BUSINESS MAVERICK

Pam Golding Properties in hot water over possible aiding of money laundering

By Ray Mahlaka 1 March 2020

The Estate Agency Affairs Board is investigating Pam Golding Properties for facilitating the sale of two Johannesburg properties – worth a combined R50-million – to ‘politically exposed people’ — former Mozambican president Armando Guebuza’s children, Ndambi Guebuza and Valentina Guebuza.(Photo: Wikimedia)

The Estate Agency Affairs Board has always been considered a bit toothless. So the sanctions Pam Golding Properties could face if found guilty of aiding money-laundering transactions are probably lightweight. But the Financial Intelligence Centre might also get involved, and the penalties may be more severe.

Pam Golding Properties, one of SA’s largest estate agencies, might face slap-on-the-wrist sanctions if it is found guilty by the Estate Agency Affairs Board (EAAB) of aiding money-laundering transactions involving the children of former Mozambican president Armando Guebuza.

The EAAB, which regulates the conduct of estate agents in SA, is investigating Pam Golding Properties for facilitating the sale of two Johannesburg-based properties – worth a combined R50-million – to “politically exposed people”. The “politically exposed people” are Guebuza’s children, Ndambi Guebuza and Valentina Guebuza.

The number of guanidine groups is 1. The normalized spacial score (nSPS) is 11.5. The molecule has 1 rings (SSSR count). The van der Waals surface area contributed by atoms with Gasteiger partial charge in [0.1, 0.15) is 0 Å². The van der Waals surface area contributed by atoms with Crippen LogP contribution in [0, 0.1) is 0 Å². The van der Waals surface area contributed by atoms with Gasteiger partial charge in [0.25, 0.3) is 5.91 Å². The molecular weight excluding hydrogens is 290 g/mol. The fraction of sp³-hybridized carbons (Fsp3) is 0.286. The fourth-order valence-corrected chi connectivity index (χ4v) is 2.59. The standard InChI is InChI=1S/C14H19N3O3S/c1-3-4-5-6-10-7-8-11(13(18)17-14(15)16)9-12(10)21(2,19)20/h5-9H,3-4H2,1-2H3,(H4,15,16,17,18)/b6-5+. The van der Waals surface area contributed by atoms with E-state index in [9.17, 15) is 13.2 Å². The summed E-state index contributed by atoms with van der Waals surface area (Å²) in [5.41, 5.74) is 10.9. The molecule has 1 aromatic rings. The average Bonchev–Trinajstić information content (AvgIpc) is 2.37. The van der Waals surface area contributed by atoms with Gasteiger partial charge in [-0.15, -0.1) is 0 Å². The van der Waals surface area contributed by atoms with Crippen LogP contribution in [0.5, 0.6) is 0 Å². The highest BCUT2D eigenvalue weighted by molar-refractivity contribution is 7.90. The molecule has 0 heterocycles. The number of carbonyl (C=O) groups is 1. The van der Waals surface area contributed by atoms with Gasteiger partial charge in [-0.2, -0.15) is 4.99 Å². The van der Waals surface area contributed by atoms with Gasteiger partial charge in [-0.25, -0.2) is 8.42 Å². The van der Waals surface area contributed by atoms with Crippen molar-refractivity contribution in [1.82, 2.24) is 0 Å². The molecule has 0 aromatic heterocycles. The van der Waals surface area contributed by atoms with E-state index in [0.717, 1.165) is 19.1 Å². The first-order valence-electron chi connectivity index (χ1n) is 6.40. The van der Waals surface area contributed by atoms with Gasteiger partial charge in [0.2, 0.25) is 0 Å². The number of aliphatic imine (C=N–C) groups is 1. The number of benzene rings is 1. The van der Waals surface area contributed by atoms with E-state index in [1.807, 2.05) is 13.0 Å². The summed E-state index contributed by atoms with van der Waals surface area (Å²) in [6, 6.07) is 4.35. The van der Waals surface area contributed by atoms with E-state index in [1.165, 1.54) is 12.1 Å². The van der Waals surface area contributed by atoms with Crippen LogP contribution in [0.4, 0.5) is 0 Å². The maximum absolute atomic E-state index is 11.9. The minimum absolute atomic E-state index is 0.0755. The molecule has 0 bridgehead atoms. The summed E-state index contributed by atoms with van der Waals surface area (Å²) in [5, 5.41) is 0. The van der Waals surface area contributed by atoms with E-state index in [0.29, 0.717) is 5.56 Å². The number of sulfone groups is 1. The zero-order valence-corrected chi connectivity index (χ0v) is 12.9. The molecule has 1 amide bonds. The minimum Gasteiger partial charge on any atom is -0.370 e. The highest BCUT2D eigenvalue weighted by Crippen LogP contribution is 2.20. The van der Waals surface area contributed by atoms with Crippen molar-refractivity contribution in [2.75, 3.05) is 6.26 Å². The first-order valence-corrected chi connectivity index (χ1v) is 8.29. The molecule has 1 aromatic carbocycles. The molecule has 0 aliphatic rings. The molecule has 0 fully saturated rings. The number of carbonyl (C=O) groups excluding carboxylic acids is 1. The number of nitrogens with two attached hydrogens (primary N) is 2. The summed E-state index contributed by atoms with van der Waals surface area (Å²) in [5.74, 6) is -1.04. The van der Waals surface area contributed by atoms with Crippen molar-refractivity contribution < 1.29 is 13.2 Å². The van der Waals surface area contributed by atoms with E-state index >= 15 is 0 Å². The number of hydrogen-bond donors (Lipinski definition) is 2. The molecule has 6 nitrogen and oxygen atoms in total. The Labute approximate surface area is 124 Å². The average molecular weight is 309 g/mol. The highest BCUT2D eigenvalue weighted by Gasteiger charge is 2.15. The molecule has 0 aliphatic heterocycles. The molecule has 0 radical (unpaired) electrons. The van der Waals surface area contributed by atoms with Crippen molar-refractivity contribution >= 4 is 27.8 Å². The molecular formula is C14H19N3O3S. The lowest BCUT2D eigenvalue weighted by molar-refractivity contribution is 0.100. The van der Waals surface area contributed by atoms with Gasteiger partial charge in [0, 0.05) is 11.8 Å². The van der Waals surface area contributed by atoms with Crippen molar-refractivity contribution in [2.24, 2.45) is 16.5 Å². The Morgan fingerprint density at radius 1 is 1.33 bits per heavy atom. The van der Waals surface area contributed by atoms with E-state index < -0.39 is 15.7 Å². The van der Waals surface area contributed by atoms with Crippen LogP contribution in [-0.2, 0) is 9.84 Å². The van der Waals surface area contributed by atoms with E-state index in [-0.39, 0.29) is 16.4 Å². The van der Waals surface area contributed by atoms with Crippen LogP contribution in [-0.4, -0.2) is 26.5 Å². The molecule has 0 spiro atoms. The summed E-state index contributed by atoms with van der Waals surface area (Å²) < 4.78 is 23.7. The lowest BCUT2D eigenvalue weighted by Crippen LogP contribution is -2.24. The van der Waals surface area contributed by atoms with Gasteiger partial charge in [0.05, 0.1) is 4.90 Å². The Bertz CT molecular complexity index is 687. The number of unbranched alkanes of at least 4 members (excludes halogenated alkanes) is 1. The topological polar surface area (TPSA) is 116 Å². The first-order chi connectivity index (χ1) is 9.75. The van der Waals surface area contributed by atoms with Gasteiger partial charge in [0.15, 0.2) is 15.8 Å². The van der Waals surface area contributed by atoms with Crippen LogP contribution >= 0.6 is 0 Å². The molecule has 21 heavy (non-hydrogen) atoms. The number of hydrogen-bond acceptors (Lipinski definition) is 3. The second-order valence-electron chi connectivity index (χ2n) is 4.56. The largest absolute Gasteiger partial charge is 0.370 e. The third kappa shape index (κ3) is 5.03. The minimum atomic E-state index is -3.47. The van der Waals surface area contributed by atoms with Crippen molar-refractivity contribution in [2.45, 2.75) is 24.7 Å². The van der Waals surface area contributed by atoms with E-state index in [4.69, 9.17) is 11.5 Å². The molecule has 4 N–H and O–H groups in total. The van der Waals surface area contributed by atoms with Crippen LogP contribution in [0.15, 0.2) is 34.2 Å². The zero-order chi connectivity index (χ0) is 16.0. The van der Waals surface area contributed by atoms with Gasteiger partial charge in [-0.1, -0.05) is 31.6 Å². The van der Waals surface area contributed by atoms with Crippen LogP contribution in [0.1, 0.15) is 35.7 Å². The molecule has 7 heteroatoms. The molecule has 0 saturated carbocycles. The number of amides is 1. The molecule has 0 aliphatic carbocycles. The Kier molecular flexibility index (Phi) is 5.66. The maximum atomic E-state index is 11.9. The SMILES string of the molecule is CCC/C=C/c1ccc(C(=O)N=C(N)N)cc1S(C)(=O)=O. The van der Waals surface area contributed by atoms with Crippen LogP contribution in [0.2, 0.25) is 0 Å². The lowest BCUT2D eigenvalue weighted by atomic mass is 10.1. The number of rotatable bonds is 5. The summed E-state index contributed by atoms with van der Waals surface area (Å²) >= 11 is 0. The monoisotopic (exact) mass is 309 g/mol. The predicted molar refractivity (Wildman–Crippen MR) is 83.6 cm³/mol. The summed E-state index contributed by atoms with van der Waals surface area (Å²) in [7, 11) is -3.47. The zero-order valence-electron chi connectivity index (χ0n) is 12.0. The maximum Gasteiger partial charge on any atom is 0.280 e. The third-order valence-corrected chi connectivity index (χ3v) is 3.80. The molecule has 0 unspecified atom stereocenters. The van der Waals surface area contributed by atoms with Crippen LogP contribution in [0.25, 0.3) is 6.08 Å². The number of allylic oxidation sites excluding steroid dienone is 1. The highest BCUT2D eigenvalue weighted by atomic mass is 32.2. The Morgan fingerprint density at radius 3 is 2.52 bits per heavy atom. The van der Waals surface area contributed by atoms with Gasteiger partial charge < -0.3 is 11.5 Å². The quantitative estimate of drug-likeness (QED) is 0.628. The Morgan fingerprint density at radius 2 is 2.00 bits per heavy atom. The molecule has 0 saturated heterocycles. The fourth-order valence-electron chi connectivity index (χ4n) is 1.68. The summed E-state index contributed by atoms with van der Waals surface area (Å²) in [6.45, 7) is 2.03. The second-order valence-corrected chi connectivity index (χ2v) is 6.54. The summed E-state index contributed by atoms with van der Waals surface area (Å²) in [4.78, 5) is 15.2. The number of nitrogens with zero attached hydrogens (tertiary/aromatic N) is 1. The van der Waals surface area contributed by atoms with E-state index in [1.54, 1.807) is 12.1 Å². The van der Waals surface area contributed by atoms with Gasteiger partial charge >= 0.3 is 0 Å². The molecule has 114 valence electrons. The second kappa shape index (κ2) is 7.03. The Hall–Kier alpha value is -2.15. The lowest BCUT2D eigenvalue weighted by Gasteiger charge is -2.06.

Pam Golding Properties allegedly sold the two properties in Johannesburg’s affluent suburbs of Dainfern and Kyalami Estate without checking the source of funds that were used to purchase them or performing due diligence on the politically connected individuals.

If found guilty, Pam Golding Properties will be hauled to an EAAB disciplinary hearing where its directors might have their fidelity fund certificates suspended for not more than three years. The certificates are renewed every year to allow estate agents to sell properties.

Pam Golding directors or estate agents that were involved in the sale of the properties might face monetary fines of not more than R25,000. A higher amount can be imposed by Human Settlements Minister Lindiwe Sisulu, whose department oversees the affairs of the EAAB. But this is rare.

For many years, the EAAB has been criticised for not having teeth and for imposing lenient sanctions, especially when it charges real estate giants with serious misconduct and contravening financial laws.

After all, a potential R25,000 fine is paltry for Pam Golding Properties, considering that for its financial year ended February 2019 it had a property sales turnover of about R18.8-billion despite the company’s CEO, Dr Andrew Golding, saying the company faced “challenging economic and socio-political trading conditions”. And between March 2019 and September 2019, Pam Golding Properties saw its sales increase to R11.6-billion compared with R10.7-billion during the same period in 2018.

The EAAB said it was working with the Financial Intelligence Centre (FIC) in its investigation following an article published by the Mail & Guardian (Pam Golding facilitates African kleptocrats’ money laundering) on 21 February 2020 about the financial affairs of Armando Guebuza’s family.